In centuries past, people across America would be imprisoned for failing to pay their debts. Fortunately, debtors’ prison is now illegal in Oregon and elsewhere. However, this does not stop unscrupulous debt collectors from telling debtors that they can be sent to prison for not paying a debt. While there is no such thing an official debtors’ prison these days, the activities of numerous courts across the country suggest that in some ways, debtors’ prisons are alive and well.
August 2016 Archives
Throughout the posts in this blog, we have discussed the differences between Chapter 7 and Chapter 13 bankruptcy, as they apply to people in Eugene and elsewhere. These types of bankruptcy are known as personal bankruptcies, which are filed by people for their own personal debt. However, if you are a small business owner who is experiencing debt problems related to your personal life or business, or both, you might consider filing for Chapter 13. At The Law Office of Kim Covington, we are prepared to answer the questions small business owners may have when it comes to reducing overwhelming debt and saving their company.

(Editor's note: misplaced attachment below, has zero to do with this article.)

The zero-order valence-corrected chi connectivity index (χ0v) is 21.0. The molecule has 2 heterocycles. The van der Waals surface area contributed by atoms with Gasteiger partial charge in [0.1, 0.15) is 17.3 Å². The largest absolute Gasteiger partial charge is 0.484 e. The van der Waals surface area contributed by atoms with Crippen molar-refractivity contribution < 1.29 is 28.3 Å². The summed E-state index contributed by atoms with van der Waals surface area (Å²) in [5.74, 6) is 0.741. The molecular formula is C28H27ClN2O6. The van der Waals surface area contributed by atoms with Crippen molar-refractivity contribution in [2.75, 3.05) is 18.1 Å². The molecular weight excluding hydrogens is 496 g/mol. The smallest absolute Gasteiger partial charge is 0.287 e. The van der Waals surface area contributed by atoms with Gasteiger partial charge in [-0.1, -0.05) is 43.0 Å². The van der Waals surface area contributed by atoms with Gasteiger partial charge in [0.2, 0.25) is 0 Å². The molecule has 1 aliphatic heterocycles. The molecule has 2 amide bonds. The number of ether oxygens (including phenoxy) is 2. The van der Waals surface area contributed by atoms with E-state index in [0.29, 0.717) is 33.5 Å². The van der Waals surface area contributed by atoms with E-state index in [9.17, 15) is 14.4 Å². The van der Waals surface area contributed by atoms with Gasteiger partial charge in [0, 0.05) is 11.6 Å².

Our blog post last week discussed the possibility of a creditor going after you for the debts of a deceased parent. While you can be reassured that, unless you co-signed on a parent’s loan, you should not be held responsible for repaying a parent’s debt, this may not stop debt collectors from sending you harassing letters or phone calls. At The Law Office of Kim Covington, we understand how frustrating this can be for Eugene residents. Is there anything you can do to stop the creditor harassment?
There is much that you have to deal with after the death of a parent, from the funeral arrangements to sorting out personal items. This should be a time for you to reflect on the life of your loved one and to cherish those memories – not to have to worry about expenses resulting from the outstanding debt of a deceased family member. Unfortunately, many Eugene residents might believe that they are responsible for repaying debt after their parents have died. If your parents still owed money on a mortgage, credit cards or other debt, will it negatively impact your credit if you do not pay it off?